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Monday, May 15, 2006

A Well Funded Cult

Working with the scientific method can be tough. Nature has a way of frustrating us human beings. To get around our ignorance we have created religions and we have created science. In between these two extremes there are varying degrees of getting the world to do what we want it to do. Say for example, you have cancer and you want it to go away. You could pray and it might go away. If it does you attribute the disappearance of the cancer to the praying. Likewise you could take a drug that is on the market. Again, if the cancer goes away, it's because of the drug. The problem is that we are only guessing. It could have gotten worse. What then becomes of our beliefs on prayer or the drug industry?

When drug companies run clinical trials they have many options for obtaining the best possible results. Like religion, they can work around evidence that detracts from their hypothesis. What can we do as consumers to varify if the drug companies are operating in a less than honest manner? We can use the scientific method.

TUESDAY, May 16 (HealthDay News) -- In a revealing look at the impact of funding on medical research, a new study found that clinical trials funded by drug companies and other for-profit entities were more likely to report positive findings than similar trials funded by nonprofit groups. ...according to background information in this article, surveys of randomized trials conducted in the 1990s found that for-profit trials were more likely to report positive findings. Those surveys raised questions about the design and conduct of industry-funded clinical trials. A study published earlier this year found that industry is paying for more and more medical research, with a full half of studies now funded solely by the private sector.

In this paper published in JAMA, May 17 2006, they looked at the data from 324 consecutive superiority trials of cardiovascular medicine published between January 1, 2000, and July 30, 2005, in JAMA, The Lancet, and the New England Journal of Medicine. The question was whether or not the trend of for-profit funded trials providing favorable results continued from 2000 to 2005. Since it is known that industry is paying for more and more research, we might want to take a closer look at the studies that are being conducted. If the drug companies are going to pay for the studies, we have to study the studies. We have to question the questions they are asking.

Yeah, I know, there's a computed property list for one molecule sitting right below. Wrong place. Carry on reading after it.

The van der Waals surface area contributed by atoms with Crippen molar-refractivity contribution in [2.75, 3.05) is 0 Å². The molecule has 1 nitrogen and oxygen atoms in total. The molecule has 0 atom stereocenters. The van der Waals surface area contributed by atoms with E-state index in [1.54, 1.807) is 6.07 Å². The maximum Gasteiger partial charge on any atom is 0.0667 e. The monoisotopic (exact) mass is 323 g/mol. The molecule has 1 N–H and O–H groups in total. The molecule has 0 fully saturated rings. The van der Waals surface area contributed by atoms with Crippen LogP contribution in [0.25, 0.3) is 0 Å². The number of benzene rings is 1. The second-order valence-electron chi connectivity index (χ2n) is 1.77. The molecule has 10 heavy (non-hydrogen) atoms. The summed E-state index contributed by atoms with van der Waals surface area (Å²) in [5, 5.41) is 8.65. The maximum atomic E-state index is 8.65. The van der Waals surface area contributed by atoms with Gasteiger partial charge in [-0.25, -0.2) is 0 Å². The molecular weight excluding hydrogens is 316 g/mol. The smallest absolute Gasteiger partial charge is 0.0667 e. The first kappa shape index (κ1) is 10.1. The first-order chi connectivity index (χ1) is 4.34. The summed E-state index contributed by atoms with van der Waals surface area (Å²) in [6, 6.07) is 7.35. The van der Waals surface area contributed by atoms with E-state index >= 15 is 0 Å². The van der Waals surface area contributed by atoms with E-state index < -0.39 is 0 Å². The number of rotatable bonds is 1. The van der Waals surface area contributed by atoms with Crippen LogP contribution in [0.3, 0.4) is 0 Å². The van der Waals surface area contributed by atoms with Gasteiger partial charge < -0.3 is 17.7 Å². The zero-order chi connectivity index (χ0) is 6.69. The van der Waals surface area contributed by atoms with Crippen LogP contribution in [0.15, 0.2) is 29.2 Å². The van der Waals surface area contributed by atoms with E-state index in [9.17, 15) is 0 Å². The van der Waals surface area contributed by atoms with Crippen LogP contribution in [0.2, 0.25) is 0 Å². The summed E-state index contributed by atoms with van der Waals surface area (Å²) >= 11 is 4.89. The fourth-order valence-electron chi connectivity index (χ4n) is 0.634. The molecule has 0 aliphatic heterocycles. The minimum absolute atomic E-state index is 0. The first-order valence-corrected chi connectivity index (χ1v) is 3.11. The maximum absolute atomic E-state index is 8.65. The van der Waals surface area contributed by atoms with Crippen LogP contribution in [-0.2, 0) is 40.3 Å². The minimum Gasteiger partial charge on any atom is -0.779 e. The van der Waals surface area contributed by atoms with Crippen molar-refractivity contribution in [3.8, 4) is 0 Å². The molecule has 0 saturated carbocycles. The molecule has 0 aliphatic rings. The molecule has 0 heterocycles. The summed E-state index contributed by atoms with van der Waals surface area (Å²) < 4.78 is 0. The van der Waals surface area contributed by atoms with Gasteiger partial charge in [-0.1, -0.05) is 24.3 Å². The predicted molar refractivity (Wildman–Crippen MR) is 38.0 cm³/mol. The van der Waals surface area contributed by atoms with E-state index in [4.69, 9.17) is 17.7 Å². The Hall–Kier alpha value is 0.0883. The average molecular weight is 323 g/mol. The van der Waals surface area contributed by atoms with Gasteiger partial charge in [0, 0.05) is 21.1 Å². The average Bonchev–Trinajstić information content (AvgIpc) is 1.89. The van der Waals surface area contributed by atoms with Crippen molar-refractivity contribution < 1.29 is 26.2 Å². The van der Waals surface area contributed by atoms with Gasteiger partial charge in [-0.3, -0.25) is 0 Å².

It's difficult to take a random sampling and come up with an exact description of what you've got. Say you you want to measure handfuls of dirt. You hire people all over the world to pick up a handful of dirt and analyse what they get. In China people have smaller hands than people in France. The French might report that their dirt weighs more than Chinese dirt. In Palm Springs where dirt is very dry they say that their dirt weighs less than the dirt in Nebraska. So already we've got problems in measuring the weight of a handful of dirt. How do we account for factors such as hand size and moisture content?

One way to analyse the results that get published is to look at who is doing the study. Do they want the dirt to weigh more or less? Maybe the French have already reported on the correlation of the weight of dirt and the annual production of crops. Lets say that an increase in the weight of dirt corralates with an increase in crop production. Palm Springs has a desire to introduce farming into their economy. The French make a pitch to sell them their dirt as do the Nebraskans. The Palm Spring folk see that the dirt from each group is roughly the same based on their studies. The Nebraskans protest with a study that they funded indicating that the French cheated by only using data from dirt picked up by men. Men have larger hands than women. The French tout a study that they conducted where the dirt in Nebraksa was picked up by Chinese women. Of course they don't mention that part of the study. The Nebraskans go after the scientific integrity of the French. Who do you believe? All this science is just so confusing.

As you can see, this can get out of control. The real issue that we've forgotten is whether or not the weight of dirt has anything to do with growing a crop. What is the crop anyway? Cactus? In order to get to the bottom of an issue in nature it is important to know what you are looking for. It is critical that the questions asked are non-biased.

In the same issue of JAMA there is a study on the cancer risks in taking HUMIRA and Remicade, both monoclonal antibodies against TNF alpha. The drugs are prescribed for treating rheumatoid arthritis. One of the authors, Eric L. Matteson, MD, MPH, is getting paid by the makers of another TNF alpha inhibitor (Enbrel) to do a similar analysis on Enbrel alone. The reason Enbrel was left out of the trial was because Enbrel differs at the molecular level. HUMRIA and Remicade are antibodies whereas Enbrel is a modified TNF alpha receptor. Should that really matter? Was this study fair? Before the article begins perhaps factors such as Dr. Mattesons relationship with the makers of a competitors drug should be divulged.

Dr. Matteson may or may not publish a similar article on Enbrel. The effects of this corporate study will be people switching from HUMIRA and Remicade to Enbrel. That's just a guess. To be fair however Enbrel needs to be put up to the same rigors of the HUMIRA/Remicade study. Ultimately we might find out the effects of TNF alpha levels. It is complicated but drug company motives are not. Study the studies. Look at what they are doing and make decisions based on their own research. Use their data to draw conclusions that they never intended you to draw. The more we learn about corporate science the better we'll be able to gauge their conclusions.

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